Ethiopians do eat meat, though not pork (it is forbidden by all three major religions in Ethiopia: the aforementioned Orthodox Christian church, Judaism and Islam). Most meat preparations can be divided into three basic categories. Wat (sometimes spelled wot) is a thick gravy that has chile heat in the sauce, whereas alecha (or alicha or aletcha) is a much milder gravy. Tibs are essentially Ethiopian fajitas.
Certain combinations of protein and preparation are more traditional than others: lamb alecha is a very common preparation of lean lamb cooked in mild sauce, and doro wat is chicken in a sauce heavily spiked with berbere, the chile powder of Ethiopia. Doro wat, if you order it on a menu, often consists of one chicken leg and sometimes a hard-boiled egg; it is not usually a huge portion of chicken, because the point is the sauce, not the meat. Zilzil tibs is strips of steak cooked with onions, green peppers and just a little bit of berbere; perhaps the Ethiopian food least threatening to meat-and-potatoes American diners.
The truly adventurous, on the other hand, should try Ethiopia's traditional last course, kitfo. Kitfo is hand-chopped meat tossed with mitmita and warm niter kebbeh. The result is a surprisingly soft, fragrant dish with a huge hit of warm spice up front and a deep, intensely beefy aftertaste. Kitfo is usually served with homemade cheese, akin to small-curd cottage cheese; the cheese calms the taste buds and provides some flavor contrast to keep the tongue from tiring of the kitfo. If raw beef is not your bag, you can ask for it to be cooked lightly, but don't expect it to be served well-done. If you want fully-cooked meat, go for tibs.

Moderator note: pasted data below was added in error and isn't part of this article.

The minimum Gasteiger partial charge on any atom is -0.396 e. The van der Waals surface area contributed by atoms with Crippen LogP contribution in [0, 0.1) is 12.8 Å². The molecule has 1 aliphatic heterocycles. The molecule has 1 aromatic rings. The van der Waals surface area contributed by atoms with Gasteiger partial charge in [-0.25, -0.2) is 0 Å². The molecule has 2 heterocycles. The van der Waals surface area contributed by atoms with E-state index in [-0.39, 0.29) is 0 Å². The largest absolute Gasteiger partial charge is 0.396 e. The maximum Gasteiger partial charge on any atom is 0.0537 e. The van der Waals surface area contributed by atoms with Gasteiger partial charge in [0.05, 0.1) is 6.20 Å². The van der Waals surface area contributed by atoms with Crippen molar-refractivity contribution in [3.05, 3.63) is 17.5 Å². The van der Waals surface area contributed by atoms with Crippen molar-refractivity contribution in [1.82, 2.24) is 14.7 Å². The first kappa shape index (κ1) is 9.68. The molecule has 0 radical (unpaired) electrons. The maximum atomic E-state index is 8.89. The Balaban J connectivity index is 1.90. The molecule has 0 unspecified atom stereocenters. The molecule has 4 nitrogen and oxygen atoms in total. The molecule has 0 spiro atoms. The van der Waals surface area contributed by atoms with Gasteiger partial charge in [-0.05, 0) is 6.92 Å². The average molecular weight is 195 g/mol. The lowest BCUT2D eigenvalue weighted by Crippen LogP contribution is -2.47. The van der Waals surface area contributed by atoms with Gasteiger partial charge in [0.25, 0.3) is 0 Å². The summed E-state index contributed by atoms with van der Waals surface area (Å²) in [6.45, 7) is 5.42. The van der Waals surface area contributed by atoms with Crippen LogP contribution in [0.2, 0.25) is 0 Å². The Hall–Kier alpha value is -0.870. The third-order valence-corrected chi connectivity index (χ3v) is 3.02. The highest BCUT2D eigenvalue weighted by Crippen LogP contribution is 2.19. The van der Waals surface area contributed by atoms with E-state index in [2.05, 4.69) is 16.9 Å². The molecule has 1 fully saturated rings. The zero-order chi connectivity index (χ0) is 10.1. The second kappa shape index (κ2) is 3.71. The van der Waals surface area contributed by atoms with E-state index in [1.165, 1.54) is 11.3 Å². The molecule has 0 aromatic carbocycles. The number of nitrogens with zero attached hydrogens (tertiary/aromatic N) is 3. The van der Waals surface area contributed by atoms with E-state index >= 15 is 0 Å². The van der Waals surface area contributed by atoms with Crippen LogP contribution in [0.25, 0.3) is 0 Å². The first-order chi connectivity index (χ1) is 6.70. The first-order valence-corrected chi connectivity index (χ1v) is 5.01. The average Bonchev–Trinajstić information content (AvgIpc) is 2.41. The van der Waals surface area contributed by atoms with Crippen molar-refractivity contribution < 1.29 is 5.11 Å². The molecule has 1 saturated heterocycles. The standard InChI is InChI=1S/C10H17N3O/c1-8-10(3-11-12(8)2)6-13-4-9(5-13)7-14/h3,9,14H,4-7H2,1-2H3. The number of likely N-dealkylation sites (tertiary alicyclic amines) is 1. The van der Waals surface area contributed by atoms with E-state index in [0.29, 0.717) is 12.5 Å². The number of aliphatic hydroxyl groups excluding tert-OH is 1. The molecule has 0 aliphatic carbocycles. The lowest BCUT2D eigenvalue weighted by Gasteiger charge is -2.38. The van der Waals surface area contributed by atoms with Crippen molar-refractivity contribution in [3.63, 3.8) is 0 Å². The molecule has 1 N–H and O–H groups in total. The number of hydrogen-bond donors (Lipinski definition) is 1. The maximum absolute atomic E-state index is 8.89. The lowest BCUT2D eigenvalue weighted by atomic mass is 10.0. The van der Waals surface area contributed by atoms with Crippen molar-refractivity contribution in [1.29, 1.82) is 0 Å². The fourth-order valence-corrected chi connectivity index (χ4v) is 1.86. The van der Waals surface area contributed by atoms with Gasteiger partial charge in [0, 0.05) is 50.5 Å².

Long ago and far away, the story goes, an Ethiopian farmer was up in the hills with his goats when he saw them munching a plant with berries and becoming strangely excited. Somehow, he was inspired to gather the plants, remove the berries to expose the seeds, roast the seeds, grind them and mix them with boiling water to produce the first brewed coffee in the world.
Whether that story is true or apocryphal is irrelevant; the fact is that the world has Ethiopia to thank for coffee, and Ethiopians take their coffee to a level of which Starbucks can only dream. Coffee service in most restaurants is served for two to four people, and shouldn't be rushed; get it if you have half an hour or an hour to spare lingering over it and chatting.
Most coffee service starts with the beans being hand-roasted over coals; this imparts a slightly smoky flavor and a deep flavor that isn't really possible in even small commercial batches (sorry, Martin Diedrich!). The coffee is then ground, often by hand, mixed with water and poured into a huge ewer.
The ewer is set with two impossibly small cups onto a tray along with a stone pot of smoldering frankincense. The incense wafts into your nose and you pour an impossibly tiny amount of coffee. Add sugar (you need to add sugar) and sip slowly. Some restaurants provide cube sugar; if you get this, you can drink the coffee as Persians drink tea, with the sugar held in your teeth. If you get a bowl of parched corn (or popcorn), it's meant to be a palate cleanser, to give your mouth a break between cups of strong coffee.
This is as close as coffee gets to pure, unadulterated caffeine. Sit and chat; refill the coffee for each other. Smell the incense; when the incense peters out, the coffee will be too strong to drink (this does, in fact happen, jokes about standing spoons up in it notwithstanding).
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Where to get it
While the center of Ethiopian culture in the area is the stretch of Fairfax Avenue just south of Olympic Boulevard in mid-city L.A., we have two Ethiopian restaurants here in Orange County. Of the two, I prefer Tana (2622 W. La Palma, Anaheim), due primarily to the graciousness of the proprietor (Shewaye Zeleke, whom we interviewed a couple of weeks ago for our On The Line segment) but Merhaba (2801 W. Ball Rd. #5, Anaheim), actually an Eritrean restaurant (the food is very similar but the names are changed due to the language of Eritrea being Tigrinya, not Amharic) will also scratch your East African food itch.
Up to you, readers. What cuisine should Ethnic Eating 101 cover next? The only restriction is that it has to be available in the distribution zone for the OC Weekly, which means OC and Long Beach. Leave a comment; stuff the ballot box. Whichever gets the most votes goes next.